[6] Detailed work programme on the follow-up of the objectives of Education and training systems in Europe (2002/C 142/01)

1.2. The Open Method of Co-ordination in the field of education and training.

14. The Open Method of Co-ordination is to be applied as an instrument for the development of a coherent and comprehensive strategy in education and training within the framework of Articles 149 and 150 of the Treaty. The Open Method of Co-ordination is described as a "means of spreading best practice and achieving greater convergence towards the main EU goals". The Lisbon Council Conclusions indicated that it would be used "a fully decentralised approach using variable forms of partnerships and designed to help Member States to develop their own policies progressively".

15. The means of implementation of the Open Method of Co-ordination involves tools such as indicators and benchmarks as well as the exchange of experiences, peer reviews and the dissemination of good practice.

16. The Detailed work programme on the follow-up of the objectives of education and training systems in Europe makes use of existing indicators, and adopts the following standard format to be used in the measurement of progress.

Model to be used for Monitoring Progress Regarding Education and Training within the Open Method of Co-ordination

>TABLE>

17. The indicators that will be used in this monitoring process in relation to individual objectives should be analysed together with other selected indicators in order to evaluate the progress made towards achieving the specific objectives. The applied indicators should be disaggregated by gender where relevant. The "Standing Group on Indicators" set up by the Commission will contribute to refining and developing the indicators that will be applied building on synergies with other groups, like the Employment Committee Indicators Group and the Economic Policy Committee. This work will be carried out in cooperation with Eurostat, Eurydice and Cedefop and international organisations such as OECD.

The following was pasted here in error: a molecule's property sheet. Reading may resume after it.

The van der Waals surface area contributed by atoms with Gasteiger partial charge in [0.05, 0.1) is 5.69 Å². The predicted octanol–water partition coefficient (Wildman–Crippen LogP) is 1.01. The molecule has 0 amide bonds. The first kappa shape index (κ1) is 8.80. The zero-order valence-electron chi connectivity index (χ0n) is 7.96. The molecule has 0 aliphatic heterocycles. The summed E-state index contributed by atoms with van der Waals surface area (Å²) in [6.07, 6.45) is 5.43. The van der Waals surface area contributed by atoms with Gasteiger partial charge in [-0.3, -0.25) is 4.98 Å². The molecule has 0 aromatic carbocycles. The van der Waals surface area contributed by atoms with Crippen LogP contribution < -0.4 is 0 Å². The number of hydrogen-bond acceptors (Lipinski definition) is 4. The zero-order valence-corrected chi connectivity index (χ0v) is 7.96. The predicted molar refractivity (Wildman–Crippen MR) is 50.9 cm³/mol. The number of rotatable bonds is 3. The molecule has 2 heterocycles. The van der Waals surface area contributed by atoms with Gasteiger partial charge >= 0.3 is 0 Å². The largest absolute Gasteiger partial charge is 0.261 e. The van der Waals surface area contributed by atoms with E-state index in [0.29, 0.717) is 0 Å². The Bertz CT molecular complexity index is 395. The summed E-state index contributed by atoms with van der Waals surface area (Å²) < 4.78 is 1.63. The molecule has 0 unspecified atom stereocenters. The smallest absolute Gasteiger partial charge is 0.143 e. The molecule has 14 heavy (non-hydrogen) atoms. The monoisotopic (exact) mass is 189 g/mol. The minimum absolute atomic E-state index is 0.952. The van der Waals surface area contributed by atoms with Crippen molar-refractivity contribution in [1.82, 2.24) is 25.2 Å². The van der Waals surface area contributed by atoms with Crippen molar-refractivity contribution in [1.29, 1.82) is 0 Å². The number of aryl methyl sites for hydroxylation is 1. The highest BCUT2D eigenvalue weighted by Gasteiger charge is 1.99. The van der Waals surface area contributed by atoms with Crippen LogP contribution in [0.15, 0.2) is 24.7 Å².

18. The work programme clearly describes how progress in education and training will be monitored and measured: "On the basis of chosen indicators for each objective an interim report foreseen in 2004 and the final report foreseen in 2010 will include an evaluation of progress made. Where feasible, European-wide benchmarks will be set by the Council. Furthermore, the reference criteria (benchmarks) for 2004 and 2010 will be communicated by the Member States on a voluntary basis. This process of implementation will require the availability of national statistical data according to the indicators chosen." [7]

[7] Idem.

1.3. Setting European Benchmarks for Education and Training System

19. Several Community policy documents set out targets and objectives for education and training. Such targets can be found in the e-Learning and in the e-Europe 2002 and 2005 action plans [8], in the Lifelong Learning Communication [9] as well as in the Skills and Mobility Action Plan [10] and in the Communication More Research for Europe - towards 3% of GDP [11]. Other targets have been set by the Commission in such fields as mastering foreign languages or educational mobility or in relationship with the gender dimension in Community policies.

[8] Communication from the Commission, The eLearning Action Plan - Designing tomorrow's Education (COM(2001)172 final. (28.03.2001)

[9] Communication from the Commission, Making the European Space of lifelong Learning a Reality (COM(2001)678 final (21.11.2001)

[10] Communication from the Commission, Commission's Action Plan for Skills and Mobility COM(2002)72 (08.02.2002)

[11] Communication from the Commission, More Research for Europe - towards 3% of GDP (COM (2002) 499 final (11.09.2002)

20. In this Communication, the term "benchmark" is used to refer to concrete targets in relation to which it is possible to measure progress. The term "benchmarking" is used where comparative data are presented with a view to identifying the relative level of performance of individual countries in the EU or in Europe more broadly. Where possible, the comparison will be made against the "wider world" as represented by the US and Japan, using for each indicator data (1) for the average of the 15 EU Member States and (2) for the average of the three best performing Member States.